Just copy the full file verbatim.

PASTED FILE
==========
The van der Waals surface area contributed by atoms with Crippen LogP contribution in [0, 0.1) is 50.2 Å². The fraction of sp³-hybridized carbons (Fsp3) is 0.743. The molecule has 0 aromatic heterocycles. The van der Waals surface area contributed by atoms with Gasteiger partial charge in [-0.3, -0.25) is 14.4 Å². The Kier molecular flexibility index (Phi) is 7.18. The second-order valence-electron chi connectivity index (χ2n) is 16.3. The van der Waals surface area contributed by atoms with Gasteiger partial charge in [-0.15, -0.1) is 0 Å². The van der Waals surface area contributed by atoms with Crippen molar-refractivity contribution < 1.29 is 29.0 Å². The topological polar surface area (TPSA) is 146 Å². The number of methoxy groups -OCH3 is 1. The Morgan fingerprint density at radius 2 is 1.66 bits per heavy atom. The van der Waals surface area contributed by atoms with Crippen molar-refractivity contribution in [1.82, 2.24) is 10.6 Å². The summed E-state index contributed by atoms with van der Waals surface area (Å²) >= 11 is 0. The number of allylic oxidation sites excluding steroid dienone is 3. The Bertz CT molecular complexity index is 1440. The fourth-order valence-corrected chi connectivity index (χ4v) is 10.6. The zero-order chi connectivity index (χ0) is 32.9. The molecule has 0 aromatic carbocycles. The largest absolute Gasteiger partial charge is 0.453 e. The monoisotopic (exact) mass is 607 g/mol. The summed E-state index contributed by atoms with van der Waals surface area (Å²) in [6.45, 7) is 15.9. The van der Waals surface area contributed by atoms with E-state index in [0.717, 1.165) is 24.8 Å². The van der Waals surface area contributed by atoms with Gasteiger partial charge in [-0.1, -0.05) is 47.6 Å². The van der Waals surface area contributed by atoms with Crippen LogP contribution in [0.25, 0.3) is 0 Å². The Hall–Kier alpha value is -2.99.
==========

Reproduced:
The van der Waals surface area contributed by atoms with Crippen LogP contribution in [0, 0.1) is 50.2 Å². The fraction of sp³-hybridized carbons (Fsp3) is 0.743. The molecule has 0 aromatic heterocycles. The van der Waals surface area contributed by atoms with Gasteiger partial charge in [-0.3, -0.25) is 14.4 Å². The Kier molecular flexibility index (Phi) is 7.18. The second-order valence-electron chi connectivity index (χ2n) is 16.3. The van der Waals surface area contributed by atoms with Gasteiger partial charge in [-0.15, -0.1) is 0 Å². The van der Waals surface area contributed by atoms with Crippen molar-refractivity contribution < 1.29 is 29.0 Å². The topological polar surface area (TPSA) is 146 Å². The number of methoxy groups -OCH3 is 1. The Morgan fingerprint density at radius 2 is 1.66 bits per heavy atom. The van der Waals surface area contributed by atoms with Crippen molar-refractivity contribution in [1.82, 2.24) is 10.6 Å². The summed E-state index contributed by atoms with van der Waals surface area (Å²) >= 11 is 0. The number of allylic oxidation sites excluding steroid dienone is 3. The Bertz CT molecular complexity index is 1440. The fourth-order valence-corrected chi connectivity index (χ4v) is 10.6. The zero-order chi connectivity index (χ0) is 32.9. The molecule has 0 aromatic carbocycles. The largest absolute Gasteiger partial charge is 0.453 e. The monoisotopic (exact) mass is 607 g/mol. The summed E-state index contributed by atoms with van der Waals surface area (Å²) in [6.45, 7) is 15.9. The van der Waals surface area contributed by atoms with E-state index in [0.717, 1.165) is 24.8 Å². The van der Waals surface area contributed by atoms with Gasteiger partial charge in [-0.1, -0.05) is 47.6 Å². The van der Waals surface area contributed by atoms with Crippen LogP contribution in [0.25, 0.3) is 0 Å². The Hall–Kier alpha value is -2.99.